The Dietary Guidelines Advisory Committee provides recommendations for what unhealthy foods we should eat less of and what healthy foods we should be consuming more of. Often, the recommendations get swift reaction from consumer and industry groups.
Kaiser Permanente dietitian Kim Tirapelle wants to help consumers understand the report.
On the whole, the recommendations focus on the overall intake of the foods we eat. It isn’t just about cutting things out, but how to replace them with something that is healthy. Not surprisingly, the panel found that a majority of Americans do not eat enough vegetables, fruits, whole grains and dairy. They eat far too many processed foods, sugars, refined grains and saturated fat.
So as the panel’s recommendations go through the public comment period, what might this all mean to your everyday diet? Tirapelle has these suggestions for getting a jump start on developing better eating habits.
— The panel is recommending that you eat no more than 2,300 milligrams of dietary sodium a day. Options: If you are buying prepared or packaged foods, pay attention to labels. Canned soups, processed meats and snack foods can be notorious for packing lots of sodium. When cooking at home, instead of reaching for the salt shaker, consider adding fresh herbs and spices. “Not only do you get the benefits of antioxidants, but you also gain foods that have more flavor and taste better,” Tirapelle said.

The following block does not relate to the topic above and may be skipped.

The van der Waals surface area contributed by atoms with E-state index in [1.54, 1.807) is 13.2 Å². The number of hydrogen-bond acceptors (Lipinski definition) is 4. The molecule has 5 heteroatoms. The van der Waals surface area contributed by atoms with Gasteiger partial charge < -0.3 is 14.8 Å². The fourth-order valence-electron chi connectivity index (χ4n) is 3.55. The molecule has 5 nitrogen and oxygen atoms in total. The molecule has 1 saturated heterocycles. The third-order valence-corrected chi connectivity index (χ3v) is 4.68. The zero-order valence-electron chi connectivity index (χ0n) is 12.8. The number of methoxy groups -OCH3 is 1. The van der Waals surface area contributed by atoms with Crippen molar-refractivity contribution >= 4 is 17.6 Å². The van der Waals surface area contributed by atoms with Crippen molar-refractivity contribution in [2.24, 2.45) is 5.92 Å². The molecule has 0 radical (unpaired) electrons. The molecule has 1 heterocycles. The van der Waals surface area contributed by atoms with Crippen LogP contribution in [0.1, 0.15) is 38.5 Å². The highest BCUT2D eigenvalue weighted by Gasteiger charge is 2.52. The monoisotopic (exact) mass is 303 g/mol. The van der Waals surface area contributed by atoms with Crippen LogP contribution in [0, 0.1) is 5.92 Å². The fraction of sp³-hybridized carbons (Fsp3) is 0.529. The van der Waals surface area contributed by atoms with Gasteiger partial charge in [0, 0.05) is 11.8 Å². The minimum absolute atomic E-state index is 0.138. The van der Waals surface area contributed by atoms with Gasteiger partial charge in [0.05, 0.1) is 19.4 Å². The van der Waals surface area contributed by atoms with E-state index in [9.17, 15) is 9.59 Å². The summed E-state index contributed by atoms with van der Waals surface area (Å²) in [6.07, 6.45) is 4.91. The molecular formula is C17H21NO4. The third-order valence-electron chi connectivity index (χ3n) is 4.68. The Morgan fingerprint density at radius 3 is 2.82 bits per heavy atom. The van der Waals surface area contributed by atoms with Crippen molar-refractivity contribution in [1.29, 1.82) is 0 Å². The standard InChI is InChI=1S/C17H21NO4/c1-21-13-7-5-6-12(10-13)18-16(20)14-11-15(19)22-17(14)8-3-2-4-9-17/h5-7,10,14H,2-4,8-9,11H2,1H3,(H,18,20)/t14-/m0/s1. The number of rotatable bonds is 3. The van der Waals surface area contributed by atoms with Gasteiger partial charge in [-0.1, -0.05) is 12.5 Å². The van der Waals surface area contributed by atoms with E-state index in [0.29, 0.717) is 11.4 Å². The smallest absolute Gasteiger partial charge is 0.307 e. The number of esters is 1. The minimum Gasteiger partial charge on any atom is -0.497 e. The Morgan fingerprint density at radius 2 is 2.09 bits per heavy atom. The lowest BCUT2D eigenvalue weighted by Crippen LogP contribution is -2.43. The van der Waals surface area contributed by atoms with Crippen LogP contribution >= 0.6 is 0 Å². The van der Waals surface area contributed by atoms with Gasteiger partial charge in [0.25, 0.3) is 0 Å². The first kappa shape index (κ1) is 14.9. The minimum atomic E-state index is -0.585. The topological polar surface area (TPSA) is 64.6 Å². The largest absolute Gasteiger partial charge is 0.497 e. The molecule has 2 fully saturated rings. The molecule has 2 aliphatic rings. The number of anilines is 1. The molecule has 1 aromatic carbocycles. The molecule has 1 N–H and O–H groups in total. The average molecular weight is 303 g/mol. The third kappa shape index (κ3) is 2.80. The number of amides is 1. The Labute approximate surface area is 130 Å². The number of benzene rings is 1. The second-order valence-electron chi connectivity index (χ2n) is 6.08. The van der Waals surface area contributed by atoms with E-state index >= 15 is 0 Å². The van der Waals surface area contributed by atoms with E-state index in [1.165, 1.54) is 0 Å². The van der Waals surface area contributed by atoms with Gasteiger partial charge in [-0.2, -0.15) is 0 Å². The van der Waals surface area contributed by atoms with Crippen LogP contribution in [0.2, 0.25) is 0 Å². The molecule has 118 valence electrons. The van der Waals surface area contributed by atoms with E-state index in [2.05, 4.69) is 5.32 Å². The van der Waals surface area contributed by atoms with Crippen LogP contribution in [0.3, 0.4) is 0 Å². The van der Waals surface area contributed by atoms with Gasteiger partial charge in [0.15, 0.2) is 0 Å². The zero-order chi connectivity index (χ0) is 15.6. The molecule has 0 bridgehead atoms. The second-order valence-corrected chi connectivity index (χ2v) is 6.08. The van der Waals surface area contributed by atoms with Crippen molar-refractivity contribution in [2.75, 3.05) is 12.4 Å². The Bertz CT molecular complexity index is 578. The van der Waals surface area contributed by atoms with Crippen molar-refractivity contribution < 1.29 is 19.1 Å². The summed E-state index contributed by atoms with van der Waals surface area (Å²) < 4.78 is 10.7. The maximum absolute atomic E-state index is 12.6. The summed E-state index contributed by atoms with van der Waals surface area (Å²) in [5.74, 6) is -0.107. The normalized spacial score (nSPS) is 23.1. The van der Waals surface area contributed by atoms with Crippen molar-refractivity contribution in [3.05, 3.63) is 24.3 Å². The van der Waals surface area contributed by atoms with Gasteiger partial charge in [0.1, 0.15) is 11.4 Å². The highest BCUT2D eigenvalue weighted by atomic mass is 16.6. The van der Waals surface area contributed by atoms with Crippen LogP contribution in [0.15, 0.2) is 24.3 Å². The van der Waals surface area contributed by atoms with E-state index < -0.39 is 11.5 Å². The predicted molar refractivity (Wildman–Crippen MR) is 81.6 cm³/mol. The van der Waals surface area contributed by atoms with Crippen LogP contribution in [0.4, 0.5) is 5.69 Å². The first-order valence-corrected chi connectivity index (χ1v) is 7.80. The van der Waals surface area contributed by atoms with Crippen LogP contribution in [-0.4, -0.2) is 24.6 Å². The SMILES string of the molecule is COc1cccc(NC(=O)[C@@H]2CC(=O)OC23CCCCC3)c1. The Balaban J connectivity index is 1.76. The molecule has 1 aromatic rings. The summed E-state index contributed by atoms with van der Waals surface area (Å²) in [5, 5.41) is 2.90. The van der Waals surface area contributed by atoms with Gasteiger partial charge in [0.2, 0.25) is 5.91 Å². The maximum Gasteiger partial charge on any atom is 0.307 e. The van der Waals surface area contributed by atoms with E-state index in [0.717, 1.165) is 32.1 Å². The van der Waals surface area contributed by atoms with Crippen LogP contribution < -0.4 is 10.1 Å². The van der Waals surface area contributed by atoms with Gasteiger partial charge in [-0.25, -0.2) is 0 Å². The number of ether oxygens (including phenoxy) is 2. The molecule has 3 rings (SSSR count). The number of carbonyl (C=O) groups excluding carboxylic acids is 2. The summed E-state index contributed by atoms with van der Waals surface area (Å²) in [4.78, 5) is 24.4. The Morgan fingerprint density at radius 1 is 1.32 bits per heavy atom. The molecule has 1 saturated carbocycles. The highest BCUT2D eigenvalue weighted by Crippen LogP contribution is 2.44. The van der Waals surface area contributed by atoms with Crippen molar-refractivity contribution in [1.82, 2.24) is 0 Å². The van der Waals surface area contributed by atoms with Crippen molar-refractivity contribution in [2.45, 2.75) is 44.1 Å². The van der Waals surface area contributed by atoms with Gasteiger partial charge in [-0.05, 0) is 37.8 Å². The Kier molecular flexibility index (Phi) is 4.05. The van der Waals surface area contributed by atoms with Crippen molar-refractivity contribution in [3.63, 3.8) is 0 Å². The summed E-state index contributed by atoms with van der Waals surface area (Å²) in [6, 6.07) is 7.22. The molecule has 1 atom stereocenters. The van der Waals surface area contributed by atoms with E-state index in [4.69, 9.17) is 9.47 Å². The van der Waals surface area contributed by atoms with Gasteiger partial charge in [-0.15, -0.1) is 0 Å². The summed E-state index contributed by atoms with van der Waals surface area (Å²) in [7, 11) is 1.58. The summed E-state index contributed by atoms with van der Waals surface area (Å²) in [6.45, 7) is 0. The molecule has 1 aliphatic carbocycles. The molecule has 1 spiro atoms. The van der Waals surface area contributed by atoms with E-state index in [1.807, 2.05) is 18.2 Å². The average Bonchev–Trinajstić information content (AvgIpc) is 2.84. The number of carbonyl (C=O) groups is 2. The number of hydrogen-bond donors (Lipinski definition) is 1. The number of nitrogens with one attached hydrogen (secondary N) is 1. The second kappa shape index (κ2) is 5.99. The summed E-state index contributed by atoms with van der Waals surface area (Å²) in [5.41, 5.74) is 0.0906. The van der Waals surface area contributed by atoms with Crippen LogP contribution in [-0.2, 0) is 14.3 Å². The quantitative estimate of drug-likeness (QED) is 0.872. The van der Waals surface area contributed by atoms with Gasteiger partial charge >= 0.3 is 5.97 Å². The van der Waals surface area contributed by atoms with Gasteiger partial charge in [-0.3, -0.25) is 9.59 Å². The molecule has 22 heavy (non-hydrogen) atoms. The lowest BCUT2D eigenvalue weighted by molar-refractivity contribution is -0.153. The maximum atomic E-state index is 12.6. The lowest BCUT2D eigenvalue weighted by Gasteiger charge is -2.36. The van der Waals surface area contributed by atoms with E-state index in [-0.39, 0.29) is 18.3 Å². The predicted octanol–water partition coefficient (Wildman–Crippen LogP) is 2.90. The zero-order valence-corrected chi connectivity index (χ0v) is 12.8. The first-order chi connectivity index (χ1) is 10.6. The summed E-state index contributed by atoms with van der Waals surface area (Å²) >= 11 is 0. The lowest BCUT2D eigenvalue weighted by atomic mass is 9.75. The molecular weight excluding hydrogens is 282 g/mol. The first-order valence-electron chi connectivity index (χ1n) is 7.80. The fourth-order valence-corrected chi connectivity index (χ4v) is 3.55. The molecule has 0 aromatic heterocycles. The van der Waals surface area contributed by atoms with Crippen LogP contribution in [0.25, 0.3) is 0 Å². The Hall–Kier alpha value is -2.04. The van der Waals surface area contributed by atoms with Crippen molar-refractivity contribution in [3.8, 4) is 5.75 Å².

— The panel recommends that less than 10 percent of your total calories come from saturated fat per day. Options: Add beneficial fats such as olive oil or canola oil. Eat heart-healthy nuts, like almonds, walnuts and pistachios, that are high in unsaturated and polyunsaturated fats. Avocados are also a good source of healthy fats. “Plus it also adds some thickness to your meals and satiating flavor,” Tirapelle said.
— The panel recommends consuming no more than 10 percent of your total calories from added sugars. Option: Tirapelle said that since sugary sodas are a major source of added sugars, try water with slices of strawberries, cucumber or lemon. “We don’t want you to switch from Coke to Diet Coke,” she said. “There is no nutritional value in that.”
And if sweet desserts are your thing, fruits make a good substitute on their own or as a topping to other desserts, instead of frosting or glazes. Plus you get the benefit of added fiber and other vitamins and nutrients.